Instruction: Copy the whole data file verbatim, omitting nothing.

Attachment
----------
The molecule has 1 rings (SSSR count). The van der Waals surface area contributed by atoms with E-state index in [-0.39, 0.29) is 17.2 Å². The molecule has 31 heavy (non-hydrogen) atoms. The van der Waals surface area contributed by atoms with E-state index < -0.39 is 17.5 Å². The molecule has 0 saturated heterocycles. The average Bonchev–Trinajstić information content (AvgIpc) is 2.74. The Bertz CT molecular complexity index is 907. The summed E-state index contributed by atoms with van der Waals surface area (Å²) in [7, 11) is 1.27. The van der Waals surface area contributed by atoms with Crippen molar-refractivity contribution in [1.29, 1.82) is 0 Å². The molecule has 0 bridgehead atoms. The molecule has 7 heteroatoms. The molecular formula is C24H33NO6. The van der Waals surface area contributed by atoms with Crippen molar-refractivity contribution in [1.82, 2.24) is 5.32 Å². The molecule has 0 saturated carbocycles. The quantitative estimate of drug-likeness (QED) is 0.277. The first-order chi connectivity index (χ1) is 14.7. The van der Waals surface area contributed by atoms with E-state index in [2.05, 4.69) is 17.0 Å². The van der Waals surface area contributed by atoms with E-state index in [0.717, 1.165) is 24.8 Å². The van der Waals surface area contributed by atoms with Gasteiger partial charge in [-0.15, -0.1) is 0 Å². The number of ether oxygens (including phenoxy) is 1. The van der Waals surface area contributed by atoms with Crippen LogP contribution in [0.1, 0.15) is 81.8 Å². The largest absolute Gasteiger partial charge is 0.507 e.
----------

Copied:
The molecule has 1 rings (SSSR count). The van der Waals surface area contributed by atoms with E-state index in [-0.39, 0.29) is 17.2 Å². The molecule has 31 heavy (non-hydrogen) atoms. The van der Waals surface area contributed by atoms with E-state index < -0.39 is 17.5 Å². The molecule has 0 saturated heterocycles. The average Bonchev–Trinajstić information content (AvgIpc) is 2.74. The Bertz CT molecular complexity index is 907. The summed E-state index contributed by atoms with van der Waals surface area (Å²) in [7, 11) is 1.27. The van der Waals surface area contributed by atoms with Crippen molar-refractivity contribution in [1.29, 1.82) is 0 Å². The molecule has 0 bridgehead atoms. The molecule has 7 heteroatoms. The molecular formula is C24H33NO6. The van der Waals surface area contributed by atoms with Crippen molar-refractivity contribution in [1.82, 2.24) is 5.32 Å². The molecule has 0 saturated carbocycles. The quantitative estimate of drug-likeness (QED) is 0.277. The first-order chi connectivity index (χ1) is 14.7. The van der Waals surface area contributed by atoms with E-state index in [2.05, 4.69) is 17.0 Å². The van der Waals surface area contributed by atoms with E-state index in [0.717, 1.165) is 24.8 Å². The van der Waals surface area contributed by atoms with Gasteiger partial charge in [-0.15, -0.1) is 0 Å². The number of ether oxygens (including phenoxy) is 1. The van der Waals surface area contributed by atoms with Crippen LogP contribution in [0.1, 0.15) is 81.8 Å². The largest absolute Gasteiger partial charge is 0.507 e.